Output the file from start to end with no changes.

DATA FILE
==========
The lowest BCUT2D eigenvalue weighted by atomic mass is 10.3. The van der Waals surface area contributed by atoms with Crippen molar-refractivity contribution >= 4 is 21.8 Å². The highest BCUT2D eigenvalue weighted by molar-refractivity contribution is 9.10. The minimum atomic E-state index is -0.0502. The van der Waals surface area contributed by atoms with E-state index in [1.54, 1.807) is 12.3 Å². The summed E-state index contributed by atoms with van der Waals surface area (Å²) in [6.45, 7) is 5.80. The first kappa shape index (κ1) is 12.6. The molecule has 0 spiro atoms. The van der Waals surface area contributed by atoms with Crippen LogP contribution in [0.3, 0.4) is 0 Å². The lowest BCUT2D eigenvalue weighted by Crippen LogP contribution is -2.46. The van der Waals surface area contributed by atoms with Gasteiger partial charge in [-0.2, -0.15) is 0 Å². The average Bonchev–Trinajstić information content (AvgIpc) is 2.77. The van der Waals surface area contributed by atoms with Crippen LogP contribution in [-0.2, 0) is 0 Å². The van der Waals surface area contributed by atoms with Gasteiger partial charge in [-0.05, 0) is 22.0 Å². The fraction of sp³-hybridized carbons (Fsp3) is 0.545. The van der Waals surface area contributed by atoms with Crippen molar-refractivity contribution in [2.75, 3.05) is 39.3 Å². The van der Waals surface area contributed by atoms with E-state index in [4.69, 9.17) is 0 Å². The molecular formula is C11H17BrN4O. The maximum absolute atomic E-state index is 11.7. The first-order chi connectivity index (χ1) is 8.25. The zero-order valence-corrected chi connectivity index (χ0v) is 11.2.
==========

The lowest BCUT2D eigenvalue weighted by atomic mass is 10.3. The van der Waals surface area contributed by atoms with Crippen molar-refractivity contribution >= 4 is 21.8 Å². The highest BCUT2D eigenvalue weighted by molar-refractivity contribution is 9.10. The minimum atomic E-state index is -0.0502. The van der Waals surface area contributed by atoms with E-state index in [1.54, 1.807) is 12.3 Å². The summed E-state index contributed by atoms with van der Waals surface area (Å²) in [6.45, 7) is 5.80. The first kappa shape index (κ1) is 12.6. The molecule has 0 spiro atoms. The van der Waals surface area contributed by atoms with Crippen LogP contribution in [0.3, 0.4) is 0 Å². The lowest BCUT2D eigenvalue weighted by Crippen LogP contribution is -2.46. The van der Waals surface area contributed by atoms with Gasteiger partial charge in [-0.2, -0.15) is 0 Å². The average Bonchev–Trinajstić information content (AvgIpc) is 2.77. The van der Waals surface area contributed by atoms with Crippen LogP contribution in [-0.2, 0) is 0 Å². The van der Waals surface area contributed by atoms with Gasteiger partial charge in [-0.05, 0) is 22.0 Å². The fraction of sp³-hybridized carbons (Fsp3) is 0.545. The van der Waals surface area contributed by atoms with Crippen molar-refractivity contribution in [2.75, 3.05) is 39.3 Å². The van der Waals surface area contributed by atoms with E-state index in [4.69, 9.17) is 0 Å². The molecular formula is C11H17BrN4O. The maximum absolute atomic E-state index is 11.7. The first-order chi connectivity index (χ1) is 8.25. The zero-order valence-corrected chi connectivity index (χ0v) is 11.2.